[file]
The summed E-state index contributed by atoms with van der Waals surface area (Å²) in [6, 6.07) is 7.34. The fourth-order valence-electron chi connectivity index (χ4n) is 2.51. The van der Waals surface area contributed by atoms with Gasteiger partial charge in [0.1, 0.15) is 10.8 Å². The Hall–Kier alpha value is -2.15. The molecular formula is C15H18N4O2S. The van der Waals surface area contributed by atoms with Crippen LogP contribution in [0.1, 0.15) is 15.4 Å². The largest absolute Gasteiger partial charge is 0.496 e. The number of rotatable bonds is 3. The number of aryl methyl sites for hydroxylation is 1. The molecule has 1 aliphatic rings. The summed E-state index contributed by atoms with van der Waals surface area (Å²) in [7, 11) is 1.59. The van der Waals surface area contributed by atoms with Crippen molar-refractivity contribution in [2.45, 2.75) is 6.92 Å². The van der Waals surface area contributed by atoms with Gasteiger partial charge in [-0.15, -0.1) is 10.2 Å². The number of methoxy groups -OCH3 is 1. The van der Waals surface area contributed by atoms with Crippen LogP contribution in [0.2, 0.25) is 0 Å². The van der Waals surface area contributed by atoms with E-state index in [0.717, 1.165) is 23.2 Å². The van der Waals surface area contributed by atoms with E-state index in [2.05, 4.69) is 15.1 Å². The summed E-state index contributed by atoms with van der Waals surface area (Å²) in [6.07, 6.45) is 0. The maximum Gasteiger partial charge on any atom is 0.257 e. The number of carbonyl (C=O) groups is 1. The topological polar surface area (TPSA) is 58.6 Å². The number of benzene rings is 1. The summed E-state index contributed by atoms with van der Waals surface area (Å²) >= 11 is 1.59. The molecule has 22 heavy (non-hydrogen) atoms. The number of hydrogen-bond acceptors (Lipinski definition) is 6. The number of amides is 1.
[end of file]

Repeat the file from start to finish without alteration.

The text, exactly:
The summed E-state index contributed by atoms with van der Waals surface area (Å²) in [6, 6.07) is 7.34. The fourth-order valence-electron chi connectivity index (χ4n) is 2.51. The van der Waals surface area contributed by atoms with Gasteiger partial charge in [0.1, 0.15) is 10.8 Å². The Hall–Kier alpha value is -2.15. The molecular formula is C15H18N4O2S. The van der Waals surface area contributed by atoms with Crippen LogP contribution in [0.1, 0.15) is 15.4 Å². The largest absolute Gasteiger partial charge is 0.496 e. The number of rotatable bonds is 3. The number of aryl methyl sites for hydroxylation is 1. The molecule has 1 aliphatic rings. The summed E-state index contributed by atoms with van der Waals surface area (Å²) in [7, 11) is 1.59. The van der Waals surface area contributed by atoms with Crippen molar-refractivity contribution in [2.45, 2.75) is 6.92 Å². The van der Waals surface area contributed by atoms with Gasteiger partial charge in [-0.15, -0.1) is 10.2 Å². The number of methoxy groups -OCH3 is 1. The van der Waals surface area contributed by atoms with Crippen LogP contribution in [0.2, 0.25) is 0 Å². The van der Waals surface area contributed by atoms with E-state index in [0.717, 1.165) is 23.2 Å². The van der Waals surface area contributed by atoms with E-state index in [2.05, 4.69) is 15.1 Å². The summed E-state index contributed by atoms with van der Waals surface area (Å²) in [6.07, 6.45) is 0. The maximum Gasteiger partial charge on any atom is 0.257 e. The number of carbonyl (C=O) groups is 1. The topological polar surface area (TPSA) is 58.6 Å². The number of benzene rings is 1. The summed E-state index contributed by atoms with van der Waals surface area (Å²) >= 11 is 1.59. The molecule has 22 heavy (non-hydrogen) atoms. The number of hydrogen-bond acceptors (Lipinski definition) is 6. The number of amides is 1.